The Healthy Brain Aging Lab studies changes in brain structure and function across the human lifespan, with particular emphasis on vascular and metabolic health factors and lifestyle behaviors that shape aging trajectories. Studies typically recruit community-dwelling adults of all ages to complete diverse cognitive testing, MRI, and bloodwork with the intent of multiple assessments over several years. In this manner, we evaluate and quantify individual differences as a means to study the organization of human cognition, its relation to the brain, and mechanism of their decline over long periods.
Contributions of Metabolic Dysfunction and Oxidative Stress to Cognitive Decline
Daugherty developed the Free-Radical Induced Energetic and Neural Decline in Senescence (FRIENDS) model of aging and disease (Raz & Daugherty, 2018). On-going studies in the lab evaluate the promises and limitations of brain iron accumulation, measured from non-invasive MRI, as a biomarker of future decline in brain structure and function. Brain iron accumulation is a proxy indicator of oxidative stress and metabolic dysfunction, which we use in observational studies to examine interactions with cardiovascular health, such as hypertension, metabolic syndrome and inflammation. We also consider possible protection from frequent aerobic exercise and high cardiorespiratory fitness. In multivariate analysis we use these multiple factors to examine correlations with longitudinal decline in brain structure and cognitive function.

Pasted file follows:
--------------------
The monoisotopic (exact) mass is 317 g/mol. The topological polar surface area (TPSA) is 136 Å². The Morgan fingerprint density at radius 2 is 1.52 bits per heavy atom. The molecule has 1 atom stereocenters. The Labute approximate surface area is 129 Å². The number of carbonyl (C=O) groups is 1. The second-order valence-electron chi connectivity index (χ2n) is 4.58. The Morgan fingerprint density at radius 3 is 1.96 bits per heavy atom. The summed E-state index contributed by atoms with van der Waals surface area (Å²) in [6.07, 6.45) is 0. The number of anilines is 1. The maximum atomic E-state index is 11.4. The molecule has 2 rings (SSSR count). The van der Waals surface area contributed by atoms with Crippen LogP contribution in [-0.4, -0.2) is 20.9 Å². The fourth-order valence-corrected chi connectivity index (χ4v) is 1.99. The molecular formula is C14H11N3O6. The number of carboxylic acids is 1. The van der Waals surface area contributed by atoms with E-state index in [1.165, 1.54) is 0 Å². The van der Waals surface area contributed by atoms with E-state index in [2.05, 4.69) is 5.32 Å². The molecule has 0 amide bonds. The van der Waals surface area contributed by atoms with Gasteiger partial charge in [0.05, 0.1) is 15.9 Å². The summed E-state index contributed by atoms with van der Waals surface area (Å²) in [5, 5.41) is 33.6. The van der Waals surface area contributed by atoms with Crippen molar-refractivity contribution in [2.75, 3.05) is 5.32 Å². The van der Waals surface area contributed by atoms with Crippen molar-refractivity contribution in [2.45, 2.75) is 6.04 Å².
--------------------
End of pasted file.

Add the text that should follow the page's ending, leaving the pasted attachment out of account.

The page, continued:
Vulnerability of the Hippocampus and Dependent Memory Function
The hippocampus is superbly vulnerable to the effects of aging and decline in the structure is associated with typical decline in memory function, with even greater decline seen in disease such as mild cognitive impairment and Alzheimer’s disease. The hippocampus is a complex structure that is composed of several distinct regions, or subfields, which are defined by unique microstructure and function. With state-of-the-art protocols we can visualize the hippocampal subfields on MRI and use highly-reliable manual segmentation to extract volumes. On-going studies aim to understand differential aging trajectories of each region, their selective sensitivity to cardiovascular health risk and specific cognitive correlates. With additional collaborations, we extend this to evaluate lifespan development from childhood to late adulthood, as well as risk associated with late-life dementia. Dr. Daugherty serves on the leadership committee of the Hippocampal Subfield Segmentation Group—an international collaboration of over 200 researchers from 15 countries that is dedicated to the development, validation and dissemination of a harmonized protocol to segment medial temporal lobe regions on MRI.
Neural and Cognitive Correlates of Human Spatial Navigation Skill
Higher-order cognitive abilities are defined by the combined action of multiple neural cognitive systems—human spatial navigation is one example of this. Spatial navigation ability is necessary for independent, daily living and is vulnerable to declines in aging and related disease. We study human spatial navigation ability in a virtual adaptation of the Morris water maze and quantify navigation paths for efficiency and complexity. On-going studies aim to understand the contributions of different cognitive functions—e.g., episodic memory, working memory and procedural skill—and their neural correlates to successful human navigation, and specific correlates of age-related decline. With longitudinal study we can not only address questions about learning and immediate memory, but also long-term retention and adaptation.